Taliban deny poison attacks on girls' schools
The Afghan Taliban have denied carrying out poison attacks on girls' schools.
A spokesman told the BBC the Taliban condemned any such attack and would punish anyone who carried them out "in line with Sharia [law]".
Militants who oppose the education of girls have been blamed for a string of suspected poisonings in Afghanistan.
In the latest incident, about 40 schoolgirls in Takhar province were taken to hospital complaining of nausea and dizziness.
A day earlier, more than 100 girls from the same school suffered similar symptoms. Police said poisonous chemicals may have been sprayed in the classrooms.
Over the past month, two schools have also been set ablaze in the east of the country.
But spokesman Zabihullah Mujahid told the BBC the Taliban "strongly condemn" such actions "and promise that if we arrest the perpetrators of such actions and cases we will give them punishments in line with Sharia."
"The Mujahideen of the Islamic Emirate of Afghanistan (Taliban) are not involved in these incidents and we totally reject such allegations," he said.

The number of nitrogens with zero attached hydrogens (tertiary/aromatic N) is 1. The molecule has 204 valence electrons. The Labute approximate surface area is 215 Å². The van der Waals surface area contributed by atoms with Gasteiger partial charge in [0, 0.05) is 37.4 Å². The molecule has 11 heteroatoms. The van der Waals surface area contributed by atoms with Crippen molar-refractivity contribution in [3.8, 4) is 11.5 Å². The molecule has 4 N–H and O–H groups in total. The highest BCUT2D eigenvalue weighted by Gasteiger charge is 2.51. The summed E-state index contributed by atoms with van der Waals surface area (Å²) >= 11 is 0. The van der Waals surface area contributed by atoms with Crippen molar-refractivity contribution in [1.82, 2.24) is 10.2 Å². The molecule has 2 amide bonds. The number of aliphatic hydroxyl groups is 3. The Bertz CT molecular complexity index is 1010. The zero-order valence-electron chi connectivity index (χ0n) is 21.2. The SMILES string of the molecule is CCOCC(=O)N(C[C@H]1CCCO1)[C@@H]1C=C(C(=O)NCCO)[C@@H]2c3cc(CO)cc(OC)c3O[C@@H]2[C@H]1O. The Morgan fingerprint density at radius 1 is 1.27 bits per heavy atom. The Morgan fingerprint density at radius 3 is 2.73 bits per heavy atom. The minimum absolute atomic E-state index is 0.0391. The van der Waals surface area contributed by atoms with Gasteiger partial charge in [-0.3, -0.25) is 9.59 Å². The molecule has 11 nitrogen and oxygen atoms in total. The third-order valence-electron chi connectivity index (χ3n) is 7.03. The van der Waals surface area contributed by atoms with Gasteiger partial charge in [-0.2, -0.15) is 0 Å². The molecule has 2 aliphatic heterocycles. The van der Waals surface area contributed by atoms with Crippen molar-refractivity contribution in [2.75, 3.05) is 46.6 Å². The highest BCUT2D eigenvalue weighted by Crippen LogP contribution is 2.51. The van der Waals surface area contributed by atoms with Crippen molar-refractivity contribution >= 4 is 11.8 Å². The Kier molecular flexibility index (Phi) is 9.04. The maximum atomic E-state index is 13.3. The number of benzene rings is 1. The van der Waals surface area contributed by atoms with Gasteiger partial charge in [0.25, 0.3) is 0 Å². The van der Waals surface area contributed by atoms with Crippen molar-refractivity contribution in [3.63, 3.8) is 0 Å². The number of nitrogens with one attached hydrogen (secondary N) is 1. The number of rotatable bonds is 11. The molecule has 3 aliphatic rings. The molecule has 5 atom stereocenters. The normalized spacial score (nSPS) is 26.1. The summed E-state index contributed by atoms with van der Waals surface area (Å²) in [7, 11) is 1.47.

"The fact that schools are being set ablaze or bombed, this could be the work of an individual, but we promise if we find the perpetrators of such incidents we surely will punish them."
The Taliban banned the education of girls during their 1996-2001 regime in Afghanistan.
In last week's incident, about 125 people at Bibi Haji school, in north-east Takhar province, were taken to hospital after complaining of nausea, headaches and dizziness. They included female teachers and girls as young as 10.
A police spokesman said he believed insurgents were trying to spread fear by poisoning schoolgirls.
At the time, the BBC's Bilal Sarwary in Kabul said similar events had been reported before, but no conclusive evidence of poisoning has been found.
The Afghan education ministry recently blamed the Taliban for the closures of more than 500 schools in 11 provinces where they had strong support.